The social contract between the population and the state is not united and the instruments of its potential rebirth such as the institutional memory of the civil service, the resource raising compact, and the service delivery capacity greatly reduced. Building the public sector – the basic accounting, auditing, payment, human resource management, and resource mobilization systems – is therefore widely regarded as a precondition for state formation and functioning devolved institutions.

Providing more political and financial space to local governments can help promote inclusion and pluralism and thus increase the chances of a political bargain to emerge.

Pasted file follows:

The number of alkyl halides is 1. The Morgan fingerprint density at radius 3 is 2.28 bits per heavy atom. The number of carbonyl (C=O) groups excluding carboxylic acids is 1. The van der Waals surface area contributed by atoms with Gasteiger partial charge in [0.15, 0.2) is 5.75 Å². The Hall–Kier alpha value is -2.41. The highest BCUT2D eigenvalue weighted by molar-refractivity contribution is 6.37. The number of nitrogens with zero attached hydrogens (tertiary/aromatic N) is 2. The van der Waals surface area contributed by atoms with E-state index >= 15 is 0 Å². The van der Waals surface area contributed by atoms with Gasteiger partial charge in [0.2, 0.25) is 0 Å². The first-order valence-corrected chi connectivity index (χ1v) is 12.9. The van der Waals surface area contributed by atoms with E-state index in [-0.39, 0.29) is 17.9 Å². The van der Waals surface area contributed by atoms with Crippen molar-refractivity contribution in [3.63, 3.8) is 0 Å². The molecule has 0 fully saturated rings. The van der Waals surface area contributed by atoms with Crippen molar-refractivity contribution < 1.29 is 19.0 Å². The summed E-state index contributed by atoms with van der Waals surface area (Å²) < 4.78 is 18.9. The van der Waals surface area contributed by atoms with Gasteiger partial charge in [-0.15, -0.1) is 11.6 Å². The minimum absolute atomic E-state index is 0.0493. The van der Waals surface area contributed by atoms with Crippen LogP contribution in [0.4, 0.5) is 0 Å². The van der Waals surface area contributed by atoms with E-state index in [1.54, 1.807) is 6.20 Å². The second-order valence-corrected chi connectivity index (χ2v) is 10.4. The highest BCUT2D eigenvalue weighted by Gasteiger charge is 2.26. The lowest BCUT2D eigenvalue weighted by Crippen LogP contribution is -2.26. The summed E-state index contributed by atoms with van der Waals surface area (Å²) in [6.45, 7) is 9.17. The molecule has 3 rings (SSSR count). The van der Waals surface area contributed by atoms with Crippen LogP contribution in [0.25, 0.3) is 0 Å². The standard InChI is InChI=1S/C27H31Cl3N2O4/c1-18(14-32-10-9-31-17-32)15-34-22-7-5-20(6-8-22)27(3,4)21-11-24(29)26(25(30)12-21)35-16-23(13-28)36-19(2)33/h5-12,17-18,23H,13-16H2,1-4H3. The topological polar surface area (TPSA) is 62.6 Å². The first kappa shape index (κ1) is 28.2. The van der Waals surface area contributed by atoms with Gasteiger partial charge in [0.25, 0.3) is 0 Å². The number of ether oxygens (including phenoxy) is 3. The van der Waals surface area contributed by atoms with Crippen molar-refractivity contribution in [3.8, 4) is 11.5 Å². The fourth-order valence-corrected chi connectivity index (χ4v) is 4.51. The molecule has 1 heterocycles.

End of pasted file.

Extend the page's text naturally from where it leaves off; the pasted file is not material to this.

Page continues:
While such local governance reforms are fundamentally political, it is possible to nudge this process forward by working on potentially less contested community or district level local governance structures to help address the conflict over resources and to enhance participation and inclusion.

Often, the most trusted leaders are traditional and local, as is the case with Somalia.

Fiscal sustainability

Fiscal sustainability is a cornerstone for any caring, effective, and responsive local government. This fundamental fact has always been a central pillar to the understanding of the authors, only to be validated through their practical engagements with sub-national structures in Somalia and beyond.